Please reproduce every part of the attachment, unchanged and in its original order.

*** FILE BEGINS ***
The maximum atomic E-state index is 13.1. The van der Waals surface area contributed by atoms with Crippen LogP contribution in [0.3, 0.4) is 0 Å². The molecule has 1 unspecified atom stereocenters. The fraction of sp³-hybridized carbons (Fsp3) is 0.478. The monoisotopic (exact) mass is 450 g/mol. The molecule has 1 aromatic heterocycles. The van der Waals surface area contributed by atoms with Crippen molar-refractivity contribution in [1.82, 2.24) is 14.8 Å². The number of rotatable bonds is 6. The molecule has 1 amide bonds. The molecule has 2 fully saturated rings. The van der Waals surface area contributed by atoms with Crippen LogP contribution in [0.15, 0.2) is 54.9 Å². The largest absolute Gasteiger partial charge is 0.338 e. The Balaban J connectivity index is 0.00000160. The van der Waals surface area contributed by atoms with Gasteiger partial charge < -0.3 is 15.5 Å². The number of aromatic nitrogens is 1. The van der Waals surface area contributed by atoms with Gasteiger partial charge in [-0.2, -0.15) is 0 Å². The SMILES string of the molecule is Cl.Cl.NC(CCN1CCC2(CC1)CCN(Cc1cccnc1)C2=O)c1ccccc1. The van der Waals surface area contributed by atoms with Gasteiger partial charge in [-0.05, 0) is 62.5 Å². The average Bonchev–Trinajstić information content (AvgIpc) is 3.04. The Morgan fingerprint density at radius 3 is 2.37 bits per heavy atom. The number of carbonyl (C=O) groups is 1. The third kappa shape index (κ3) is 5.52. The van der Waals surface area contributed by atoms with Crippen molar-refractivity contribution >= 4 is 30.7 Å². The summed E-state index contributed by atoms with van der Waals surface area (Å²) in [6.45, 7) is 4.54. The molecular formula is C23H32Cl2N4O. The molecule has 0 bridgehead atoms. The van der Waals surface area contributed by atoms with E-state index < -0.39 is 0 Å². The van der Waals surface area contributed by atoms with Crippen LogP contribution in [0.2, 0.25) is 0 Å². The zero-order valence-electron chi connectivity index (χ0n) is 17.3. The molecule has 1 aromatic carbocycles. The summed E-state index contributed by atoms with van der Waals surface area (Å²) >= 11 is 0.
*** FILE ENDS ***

The maximum atomic E-state index is 13.1. The van der Waals surface area contributed by atoms with Crippen LogP contribution in [0.3, 0.4) is 0 Å². The molecule has 1 unspecified atom stereocenters. The fraction of sp³-hybridized carbons (Fsp3) is 0.478. The monoisotopic (exact) mass is 450 g/mol. The molecule has 1 aromatic heterocycles. The van der Waals surface area contributed by atoms with Crippen molar-refractivity contribution in [1.82, 2.24) is 14.8 Å². The number of rotatable bonds is 6. The molecule has 1 amide bonds. The molecule has 2 fully saturated rings. The van der Waals surface area contributed by atoms with Crippen LogP contribution in [0.15, 0.2) is 54.9 Å². The largest absolute Gasteiger partial charge is 0.338 e. The Balaban J connectivity index is 0.00000160. The van der Waals surface area contributed by atoms with Gasteiger partial charge < -0.3 is 15.5 Å². The number of aromatic nitrogens is 1. The van der Waals surface area contributed by atoms with Gasteiger partial charge in [-0.2, -0.15) is 0 Å². The SMILES string of the molecule is Cl.Cl.NC(CCN1CCC2(CC1)CCN(Cc1cccnc1)C2=O)c1ccccc1. The van der Waals surface area contributed by atoms with Gasteiger partial charge in [-0.05, 0) is 62.5 Å². The average Bonchev–Trinajstić information content (AvgIpc) is 3.04. The Morgan fingerprint density at radius 3 is 2.37 bits per heavy atom. The number of carbonyl (C=O) groups is 1. The third kappa shape index (κ3) is 5.52. The van der Waals surface area contributed by atoms with Crippen molar-refractivity contribution >= 4 is 30.7 Å². The summed E-state index contributed by atoms with van der Waals surface area (Å²) in [6.45, 7) is 4.54. The molecular formula is C23H32Cl2N4O. The molecule has 0 bridgehead atoms. The van der Waals surface area contributed by atoms with E-state index < -0.39 is 0 Å². The van der Waals surface area contributed by atoms with Crippen LogP contribution in [0.2, 0.25) is 0 Å². The zero-order valence-electron chi connectivity index (χ0n) is 17.3. The molecule has 1 aromatic carbocycles. The summed E-state index contributed by atoms with van der Waals surface area (Å²) >= 11 is 0.